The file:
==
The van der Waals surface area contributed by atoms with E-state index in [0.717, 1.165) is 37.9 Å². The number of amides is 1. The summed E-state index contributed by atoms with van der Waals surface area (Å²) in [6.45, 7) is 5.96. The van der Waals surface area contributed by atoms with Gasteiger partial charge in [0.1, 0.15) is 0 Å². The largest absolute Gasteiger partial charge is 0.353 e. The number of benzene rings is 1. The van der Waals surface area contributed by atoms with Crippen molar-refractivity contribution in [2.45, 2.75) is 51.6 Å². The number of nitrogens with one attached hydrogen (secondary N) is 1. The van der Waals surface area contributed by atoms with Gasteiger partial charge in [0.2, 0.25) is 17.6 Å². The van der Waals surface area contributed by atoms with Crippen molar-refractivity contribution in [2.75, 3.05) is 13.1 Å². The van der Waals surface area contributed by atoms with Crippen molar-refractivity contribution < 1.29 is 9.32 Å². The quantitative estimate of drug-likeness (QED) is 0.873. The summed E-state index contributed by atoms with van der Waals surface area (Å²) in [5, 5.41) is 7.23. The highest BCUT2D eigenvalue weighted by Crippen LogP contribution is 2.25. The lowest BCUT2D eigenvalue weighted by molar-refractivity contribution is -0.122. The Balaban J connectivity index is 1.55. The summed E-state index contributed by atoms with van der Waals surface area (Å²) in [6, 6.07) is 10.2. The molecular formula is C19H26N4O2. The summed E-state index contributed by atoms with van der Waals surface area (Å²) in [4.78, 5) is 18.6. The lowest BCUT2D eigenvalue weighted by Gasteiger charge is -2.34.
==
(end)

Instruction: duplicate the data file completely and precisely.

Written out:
The van der Waals surface area contributed by atoms with E-state index in [0.717, 1.165) is 37.9 Å². The number of amides is 1. The summed E-state index contributed by atoms with van der Waals surface area (Å²) in [6.45, 7) is 5.96. The van der Waals surface area contributed by atoms with Gasteiger partial charge in [0.1, 0.15) is 0 Å². The largest absolute Gasteiger partial charge is 0.353 e. The number of benzene rings is 1. The van der Waals surface area contributed by atoms with Crippen molar-refractivity contribution in [2.45, 2.75) is 51.6 Å². The number of nitrogens with one attached hydrogen (secondary N) is 1. The van der Waals surface area contributed by atoms with Gasteiger partial charge in [0.2, 0.25) is 17.6 Å². The van der Waals surface area contributed by atoms with Crippen molar-refractivity contribution in [2.75, 3.05) is 13.1 Å². The van der Waals surface area contributed by atoms with Crippen molar-refractivity contribution < 1.29 is 9.32 Å². The quantitative estimate of drug-likeness (QED) is 0.873. The summed E-state index contributed by atoms with van der Waals surface area (Å²) in [5, 5.41) is 7.23. The highest BCUT2D eigenvalue weighted by Crippen LogP contribution is 2.25. The lowest BCUT2D eigenvalue weighted by molar-refractivity contribution is -0.122. The Balaban J connectivity index is 1.55. The summed E-state index contributed by atoms with van der Waals surface area (Å²) in [6, 6.07) is 10.2. The molecular formula is C19H26N4O2. The summed E-state index contributed by atoms with van der Waals surface area (Å²) in [4.78, 5) is 18.6. The lowest BCUT2D eigenvalue weighted by Gasteiger charge is -2.34.